Get rid of runoffs

Two qualified candidates for public advocate faced off in a runoff  Tuesday, with Councilmember Letitia James defeating state Senator Daniel Squadron.

The turnout was extremely low — only 187,000 of the party’s 3 million registered Democrats went to the polls.

Meanwhile, the cost of the city’s running the runoff, $13 million, far exceeds the small budget of the Public Advocate’s Office, $2.3 million.

All of which raises the question whether runoffs for citywide offices — except for mayor — should be abolished in favor of so-called “instant runoffs.”

Currently, if no citywide candidate garners 40 percent of the vote in a primary, there is a runoff between the top two finishers.

Basically, the instant runoff is the better option, since it would save the city from having to hold these extremely low-turnout contests, while — importantly — saving millions of dollars.

Under this alternative, voters would rank their top choices, in descending order. If no candidate secured 40 percent, the bottom candidates would be knocked out and their votes allotted to the other candidates proportionally.

As for mayor, the runoff should remain. The period between primary and runoff gives voters (and the media) a closer look at the remaining candidates. That sort of extra vetting is needed for anyone who would be mayor.

McWater’s legacy

Last week, David McWater resigned from Community Board 3. The Villager first reported early on Tues., Sept. 24, that the influential former C.B. 3 chairperson would  announce he was stepping down from the East Village / Lower East Side board that night at the full-board meeting.

The week before, McWater had been caught on video losing his temper with a much smaller woman, a member of the LES Dwellers anti-bar group, at a C.B. 3 State Liquor Authority Committee meeting. The videos went viral.

Yes, McWater lost his cool. And, his critics charge, he could be an intimidating force on the S.L.A. Committee, pushing for applications he supported. That he is a bar owner always rankled quality-of-life activists.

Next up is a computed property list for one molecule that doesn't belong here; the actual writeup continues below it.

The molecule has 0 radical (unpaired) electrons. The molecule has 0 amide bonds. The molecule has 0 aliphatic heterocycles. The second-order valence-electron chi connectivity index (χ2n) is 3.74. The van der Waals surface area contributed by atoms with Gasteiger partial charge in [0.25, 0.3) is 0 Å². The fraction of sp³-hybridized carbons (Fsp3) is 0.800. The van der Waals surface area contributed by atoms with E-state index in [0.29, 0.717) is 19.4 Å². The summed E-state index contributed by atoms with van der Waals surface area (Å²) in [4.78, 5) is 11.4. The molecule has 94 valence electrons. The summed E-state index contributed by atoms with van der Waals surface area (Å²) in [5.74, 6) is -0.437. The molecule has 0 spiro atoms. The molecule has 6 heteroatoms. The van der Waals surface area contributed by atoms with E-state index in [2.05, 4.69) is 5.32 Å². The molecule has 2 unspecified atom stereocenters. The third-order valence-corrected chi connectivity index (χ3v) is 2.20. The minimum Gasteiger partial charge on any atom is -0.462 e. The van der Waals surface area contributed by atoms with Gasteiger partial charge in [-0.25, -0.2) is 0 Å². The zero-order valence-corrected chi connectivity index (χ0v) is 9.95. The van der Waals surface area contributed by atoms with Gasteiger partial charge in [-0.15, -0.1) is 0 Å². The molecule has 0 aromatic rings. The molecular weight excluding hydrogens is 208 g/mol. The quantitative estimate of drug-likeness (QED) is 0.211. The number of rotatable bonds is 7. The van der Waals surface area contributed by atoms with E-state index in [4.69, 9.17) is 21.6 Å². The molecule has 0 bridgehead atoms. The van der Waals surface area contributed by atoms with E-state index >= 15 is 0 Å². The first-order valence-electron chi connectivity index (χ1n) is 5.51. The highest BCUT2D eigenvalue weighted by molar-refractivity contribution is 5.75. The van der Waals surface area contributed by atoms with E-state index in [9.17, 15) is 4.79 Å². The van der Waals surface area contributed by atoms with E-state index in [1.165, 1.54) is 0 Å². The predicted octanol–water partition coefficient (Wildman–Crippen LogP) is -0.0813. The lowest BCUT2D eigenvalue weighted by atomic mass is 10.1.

Yet, we hear what may have been the final straw, pushing McWater to resign, was our article, first published in last week’s issue of The Villager, which raised questions about whether McWater lives in New Jersey. If he does, then he shouldn’t have been on C.B. 3.

And yet, there’s no question he did a great deal of good, most notably, getting the East Village / Lower East Side rezoning passed, and leading a deeply divided community to consensus on redevelopment guidelines for the Seward Park Urban Renewal Area.

Yes, he’s tough, and yes, he has, shall we say, a bit of an ego. But perhaps that’s what it took to get these very large, contentious plans passed.

McWater got his start on the Lower East Side when it was a much tougher neighborhood than it is today. He forged friendships with former Councilmember Margarita Lopez and her successor, Rosie Mendez. Though not a politician, he’s a political animal, and those qualities helped him get the rezoning and SPURA passed.

No, he’s not perfect. He’s not the only board member we know who can get a bit too forceful or passionate. His presence on the S.L.A. Committee, in retrospect, was probably always problematic. Again, he’s not the only board member with an agenda or bias.

As for whether McWater was truly the “greatest ever,” time will tell. But he’s right to say the community does owe him for his work, especially on the rezoning and SPURA, on both of which he did an amazing job.

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One Response to Get rid of runoffs

  1. My name is James Lane and I want to make history as the first Green Party Public Advocate of New York City!

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